One in six European mammals threatened with extinction shows new IUCN assessment
22 May 2007 | International news release
The first assessment of all European mammals, commissioned by the European Commission and carried out by the World Conservation Union (IUCN), shows that nearly one in every six mammal species is now threatened with extinction.
The population trends are equally alarming: a quarter (27%) of all mammals has declining populations and a further 33% had an unknown population trend. Only 8% were identified as increasing, including the European bison, thanks to successful conservation measures.
Europe is now home to the world’s most threatened cat species, the Iberian Lynx, and the world’s most threatened seal, the Mediterranean Monk Seal, both classified as Critically Endangered.
Environment Commissioner Stavros Dimas said: “The results of the report highlight the challenge we currently face to halt the loss of biodiversity by 2010, as European governments have promised. It is clear that the full implementation of the Habitats Directive, which covers nearly all mammals found threatened in this assessment, is of utmost importance to protect Europe's species".
World Conservation Union (IUCN) Director-General Julia Marton-Lefèvre said: “This new assessment proves that many European mammals are declining at an alarming rate. However, we still have the power to reverse that trend, as the case of the European bison which was brought back from extinction clearly shows.”
Europe contains a rich diversity of mammals ranging from the small and rarely seen nocturnal shrews and voles to the elusive brown bear. But the results of the European Mammal Assessment are clear: while some 15%, or almost one sixth, of mammals are threatened in Europe, the situation of marine mammals is even bleaker: some 22% are classified as threatened with extinction. The true number is likely to be even higher, as almost 44% were classified as Data Deficient due to missing information. By comparison, 13% of European birds are threatened.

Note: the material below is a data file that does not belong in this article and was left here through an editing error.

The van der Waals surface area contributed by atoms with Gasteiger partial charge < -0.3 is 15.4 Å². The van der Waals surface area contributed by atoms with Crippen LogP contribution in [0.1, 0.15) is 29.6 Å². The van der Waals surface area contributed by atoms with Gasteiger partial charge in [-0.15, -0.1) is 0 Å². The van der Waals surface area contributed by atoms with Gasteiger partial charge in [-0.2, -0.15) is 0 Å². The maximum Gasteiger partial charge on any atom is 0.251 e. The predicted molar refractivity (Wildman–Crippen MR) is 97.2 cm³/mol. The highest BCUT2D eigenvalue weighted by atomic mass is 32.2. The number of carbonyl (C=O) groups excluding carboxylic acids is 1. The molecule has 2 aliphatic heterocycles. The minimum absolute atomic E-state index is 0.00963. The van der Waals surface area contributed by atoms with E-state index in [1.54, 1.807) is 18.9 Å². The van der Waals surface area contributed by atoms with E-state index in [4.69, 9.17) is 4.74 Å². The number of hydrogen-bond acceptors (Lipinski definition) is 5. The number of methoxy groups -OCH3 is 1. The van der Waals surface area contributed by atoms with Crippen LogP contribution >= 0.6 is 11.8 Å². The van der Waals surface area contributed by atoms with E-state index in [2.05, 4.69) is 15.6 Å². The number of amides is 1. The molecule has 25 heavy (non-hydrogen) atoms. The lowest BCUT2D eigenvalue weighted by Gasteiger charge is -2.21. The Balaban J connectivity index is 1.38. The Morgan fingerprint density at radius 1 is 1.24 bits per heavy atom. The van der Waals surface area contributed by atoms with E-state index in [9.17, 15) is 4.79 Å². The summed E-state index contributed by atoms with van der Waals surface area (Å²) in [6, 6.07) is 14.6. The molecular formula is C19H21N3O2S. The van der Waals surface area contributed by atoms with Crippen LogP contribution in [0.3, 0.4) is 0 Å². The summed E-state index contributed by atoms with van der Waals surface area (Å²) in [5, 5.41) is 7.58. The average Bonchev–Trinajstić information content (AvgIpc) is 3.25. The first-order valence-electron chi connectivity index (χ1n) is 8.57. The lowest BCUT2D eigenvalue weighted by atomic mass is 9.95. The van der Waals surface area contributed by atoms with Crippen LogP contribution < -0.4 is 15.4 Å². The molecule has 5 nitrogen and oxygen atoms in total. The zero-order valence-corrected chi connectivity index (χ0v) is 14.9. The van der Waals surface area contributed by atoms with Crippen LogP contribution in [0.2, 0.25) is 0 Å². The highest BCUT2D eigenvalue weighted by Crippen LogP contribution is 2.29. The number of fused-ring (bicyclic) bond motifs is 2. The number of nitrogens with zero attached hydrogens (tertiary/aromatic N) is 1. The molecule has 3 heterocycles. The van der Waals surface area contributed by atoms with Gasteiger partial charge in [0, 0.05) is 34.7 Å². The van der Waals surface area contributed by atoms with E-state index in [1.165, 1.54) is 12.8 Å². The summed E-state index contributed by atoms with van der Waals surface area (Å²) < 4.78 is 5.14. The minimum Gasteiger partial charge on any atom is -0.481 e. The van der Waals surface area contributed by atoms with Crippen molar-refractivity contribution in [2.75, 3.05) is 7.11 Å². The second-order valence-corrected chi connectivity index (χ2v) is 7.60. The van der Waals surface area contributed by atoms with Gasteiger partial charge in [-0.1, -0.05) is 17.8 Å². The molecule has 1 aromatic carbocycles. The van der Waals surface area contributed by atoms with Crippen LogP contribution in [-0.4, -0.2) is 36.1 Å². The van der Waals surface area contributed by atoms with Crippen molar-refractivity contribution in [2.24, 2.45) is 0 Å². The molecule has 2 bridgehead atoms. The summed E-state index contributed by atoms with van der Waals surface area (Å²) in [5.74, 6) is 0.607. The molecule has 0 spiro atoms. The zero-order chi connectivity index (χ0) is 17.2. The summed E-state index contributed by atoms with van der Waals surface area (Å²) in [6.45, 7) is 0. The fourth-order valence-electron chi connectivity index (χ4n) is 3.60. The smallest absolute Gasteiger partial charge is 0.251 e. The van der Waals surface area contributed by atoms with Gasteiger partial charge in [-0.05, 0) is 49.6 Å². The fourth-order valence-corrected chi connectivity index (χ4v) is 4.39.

The main threats to European mammals are habitat degradation and loss such as deforestation or wetland drainage, followed by pollution and over-harvesting. For marine species, pollution and accidental mortality from fisheries by-catch or ship collisions are the main risks. These threats are most severe in the enclosed seas of the Baltic, Mediterranean and Black Sea.
Within the European Union, six species have been classified as Critically Endangered. The most threatened category includes the Arctic fox and the European mink, which both have very small and declining populations. Only 150 Iberian Lynx survive today and the Mediterranean monk seal population has decreased to between 350-450 individuals.
Europe is one of the best studied regions of the world, but no overall view of the conservation status of mammals across the continent had been compiled. To fill that gap, the European Union commissioned the World Conservation Union (IUCN) to assess all mammals of continental Europe against the IUCN Red List criteria in order to identify Europe’s most threatened mammals and help set conservation priorities.
The assessment shows that Europe’s mountains and the Balkan Peninsula are home to the greatest diversity of species. This wealth of biodiversity forms an arc which extends from the Pyrenees through the Alps towards the Carpathians and Rhodopes in southeastern Europe. The greatest concentration of threatened species was found in Bulgaria.
The European bison and Alpine Ibex – back from the brink